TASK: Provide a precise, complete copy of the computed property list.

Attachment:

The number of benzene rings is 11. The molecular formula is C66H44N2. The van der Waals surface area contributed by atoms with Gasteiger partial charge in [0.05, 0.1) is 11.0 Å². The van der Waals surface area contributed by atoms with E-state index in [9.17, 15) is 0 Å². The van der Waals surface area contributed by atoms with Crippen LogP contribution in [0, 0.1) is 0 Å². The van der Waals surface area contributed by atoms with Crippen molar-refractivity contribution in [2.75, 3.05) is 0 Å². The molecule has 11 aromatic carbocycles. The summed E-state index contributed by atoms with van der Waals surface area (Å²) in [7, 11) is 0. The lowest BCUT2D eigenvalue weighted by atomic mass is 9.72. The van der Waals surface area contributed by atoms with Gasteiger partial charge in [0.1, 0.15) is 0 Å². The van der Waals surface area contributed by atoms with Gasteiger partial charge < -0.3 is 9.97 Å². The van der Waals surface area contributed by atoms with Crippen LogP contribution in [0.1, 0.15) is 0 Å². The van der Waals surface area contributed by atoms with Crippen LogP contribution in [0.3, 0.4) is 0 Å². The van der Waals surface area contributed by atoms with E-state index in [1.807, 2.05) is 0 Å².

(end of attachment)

The number of benzene rings is 11. The molecular formula is C66H44N2. The van der Waals surface area contributed by atoms with Gasteiger partial charge in [0.05, 0.1) is 11.0 Å². The van der Waals surface area contributed by atoms with E-state index in [9.17, 15) is 0 Å². The van der Waals surface area contributed by atoms with Crippen LogP contribution in [0, 0.1) is 0 Å². The van der Waals surface area contributed by atoms with Crippen molar-refractivity contribution in [2.75, 3.05) is 0 Å². The molecule has 11 aromatic carbocycles. The summed E-state index contributed by atoms with van der Waals surface area (Å²) in [7, 11) is 0. The lowest BCUT2D eigenvalue weighted by atomic mass is 9.72. The van der Waals surface area contributed by atoms with Gasteiger partial charge in [0.1, 0.15) is 0 Å². The van der Waals surface area contributed by atoms with Gasteiger partial charge < -0.3 is 9.97 Å². The van der Waals surface area contributed by atoms with Crippen LogP contribution in [0.1, 0.15) is 0 Å². The van der Waals surface area contributed by atoms with Crippen LogP contribution in [0.3, 0.4) is 0 Å². The van der Waals surface area contributed by atoms with E-state index in [1.807, 2.05) is 0 Å².